Continental water storage plays a key role in the Earth’s water, energy and biogeochemical cycles. The total continental water storage is composed of a variety of storage compartments, including water storage on vegetation surfaces, in the biomass, in the unsaturated soil or rock zone, as groundwater, snow and ice, and in surface water bodies such as rivers, wetlands, natural lakes and man-made reservoirs. Since the ground-based observation network is not dense and comprehensive enough to allow for assessing water storage change within all its compartments over large areas, hydrological models are fundamental tools for quantifying the hydrological cycle on the continents.
Since March 2002 the satellite mission GRACE allows for the first time to estimate total continental water storage change at large scales. The principal goal of CEMIG is the consistent assimilation of satellite-based and in-situ observations into the global hydrological model WGHM (WaterGAP Hydrological Model), which is carried out by a cooperation of DGFI, the Institute of Astronomical and Physical Geodesy (IAPG) of the Technical University Munich (TUM) and the Helmholtz Center Potsdam - GFZ German Research Centre for Geosciences.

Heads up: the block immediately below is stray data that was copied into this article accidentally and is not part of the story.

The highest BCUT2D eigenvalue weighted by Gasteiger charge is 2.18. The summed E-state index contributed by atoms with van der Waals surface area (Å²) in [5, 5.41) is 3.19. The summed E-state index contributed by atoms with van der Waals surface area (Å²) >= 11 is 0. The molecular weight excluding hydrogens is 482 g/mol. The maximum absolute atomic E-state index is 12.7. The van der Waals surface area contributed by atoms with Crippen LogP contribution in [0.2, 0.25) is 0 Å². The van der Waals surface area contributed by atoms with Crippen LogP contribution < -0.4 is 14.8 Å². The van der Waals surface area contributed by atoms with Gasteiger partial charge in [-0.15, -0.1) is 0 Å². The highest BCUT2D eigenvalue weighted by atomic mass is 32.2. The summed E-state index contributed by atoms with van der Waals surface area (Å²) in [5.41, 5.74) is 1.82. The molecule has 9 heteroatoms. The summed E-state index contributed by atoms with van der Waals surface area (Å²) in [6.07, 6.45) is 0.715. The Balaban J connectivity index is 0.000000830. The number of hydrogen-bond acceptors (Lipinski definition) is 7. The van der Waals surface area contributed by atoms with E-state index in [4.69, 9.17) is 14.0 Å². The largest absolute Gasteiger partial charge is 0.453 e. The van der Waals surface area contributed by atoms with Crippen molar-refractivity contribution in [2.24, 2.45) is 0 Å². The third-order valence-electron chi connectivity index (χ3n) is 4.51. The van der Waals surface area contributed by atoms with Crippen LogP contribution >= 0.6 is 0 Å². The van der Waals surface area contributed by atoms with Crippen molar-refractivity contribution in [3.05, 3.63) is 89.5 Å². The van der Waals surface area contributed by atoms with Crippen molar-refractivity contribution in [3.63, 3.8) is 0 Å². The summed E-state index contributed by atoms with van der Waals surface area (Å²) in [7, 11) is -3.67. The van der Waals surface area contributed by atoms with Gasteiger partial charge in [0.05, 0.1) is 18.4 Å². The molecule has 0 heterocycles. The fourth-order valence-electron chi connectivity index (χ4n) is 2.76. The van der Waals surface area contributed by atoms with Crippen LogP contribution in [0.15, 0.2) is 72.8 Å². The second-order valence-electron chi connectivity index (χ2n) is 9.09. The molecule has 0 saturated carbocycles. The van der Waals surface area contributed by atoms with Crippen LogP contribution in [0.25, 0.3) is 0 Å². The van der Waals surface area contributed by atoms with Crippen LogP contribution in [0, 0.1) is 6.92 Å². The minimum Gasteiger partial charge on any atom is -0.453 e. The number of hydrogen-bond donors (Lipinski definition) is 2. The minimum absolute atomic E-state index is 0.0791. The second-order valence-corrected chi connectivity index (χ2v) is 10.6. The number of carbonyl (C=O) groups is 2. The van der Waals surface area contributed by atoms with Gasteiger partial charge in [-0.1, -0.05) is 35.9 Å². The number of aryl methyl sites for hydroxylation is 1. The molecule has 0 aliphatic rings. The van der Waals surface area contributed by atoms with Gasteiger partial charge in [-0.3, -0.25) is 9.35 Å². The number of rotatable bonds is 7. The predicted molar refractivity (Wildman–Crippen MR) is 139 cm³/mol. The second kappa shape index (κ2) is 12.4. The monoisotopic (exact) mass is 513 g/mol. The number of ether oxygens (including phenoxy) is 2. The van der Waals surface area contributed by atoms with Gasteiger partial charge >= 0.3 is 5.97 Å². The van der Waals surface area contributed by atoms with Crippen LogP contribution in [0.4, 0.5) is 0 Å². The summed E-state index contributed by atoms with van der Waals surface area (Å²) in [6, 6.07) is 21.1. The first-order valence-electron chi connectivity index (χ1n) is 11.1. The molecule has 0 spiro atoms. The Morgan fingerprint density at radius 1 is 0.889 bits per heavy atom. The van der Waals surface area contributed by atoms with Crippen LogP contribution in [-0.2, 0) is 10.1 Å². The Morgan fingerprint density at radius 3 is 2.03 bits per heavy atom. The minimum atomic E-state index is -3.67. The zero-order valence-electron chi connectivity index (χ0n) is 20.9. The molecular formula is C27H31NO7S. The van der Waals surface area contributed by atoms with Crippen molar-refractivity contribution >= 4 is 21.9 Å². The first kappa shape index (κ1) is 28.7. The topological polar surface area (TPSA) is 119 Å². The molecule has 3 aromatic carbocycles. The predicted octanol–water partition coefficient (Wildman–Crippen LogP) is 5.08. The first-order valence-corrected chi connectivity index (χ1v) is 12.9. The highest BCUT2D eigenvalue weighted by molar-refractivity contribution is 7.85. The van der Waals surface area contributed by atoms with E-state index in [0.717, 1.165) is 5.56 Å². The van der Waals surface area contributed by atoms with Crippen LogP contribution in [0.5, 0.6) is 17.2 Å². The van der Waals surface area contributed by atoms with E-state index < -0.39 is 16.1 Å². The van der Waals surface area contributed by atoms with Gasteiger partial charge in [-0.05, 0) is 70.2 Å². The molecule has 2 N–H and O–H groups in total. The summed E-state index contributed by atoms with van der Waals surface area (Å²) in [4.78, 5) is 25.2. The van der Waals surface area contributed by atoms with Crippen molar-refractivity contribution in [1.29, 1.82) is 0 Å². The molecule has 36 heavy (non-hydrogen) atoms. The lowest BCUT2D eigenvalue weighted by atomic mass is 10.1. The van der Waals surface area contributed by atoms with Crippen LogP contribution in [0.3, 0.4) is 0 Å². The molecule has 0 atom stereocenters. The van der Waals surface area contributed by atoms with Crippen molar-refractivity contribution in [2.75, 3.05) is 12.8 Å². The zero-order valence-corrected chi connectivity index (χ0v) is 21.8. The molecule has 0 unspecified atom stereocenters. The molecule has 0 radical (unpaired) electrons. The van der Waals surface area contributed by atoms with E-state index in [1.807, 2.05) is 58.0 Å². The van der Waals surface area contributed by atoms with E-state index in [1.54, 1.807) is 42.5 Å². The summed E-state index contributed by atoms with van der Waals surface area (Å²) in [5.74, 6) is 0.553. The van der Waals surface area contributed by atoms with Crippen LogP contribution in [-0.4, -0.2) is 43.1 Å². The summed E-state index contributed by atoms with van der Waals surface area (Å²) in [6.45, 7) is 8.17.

In particular the project aims at the following tasks:
Set-up of an appropriate mathematical formulation and joint estimation of improved parameters in the global water balance model WGHM from a suite of satellites and in-situ data.
Improved time series of continental water mass variations from simulations with WGHM after integration of observation data, using enhanced process formulations and parameters for selected regions.
Consistent observation- and model-based spatio-temporal partitioning of continental water mass variations among different storage compartments.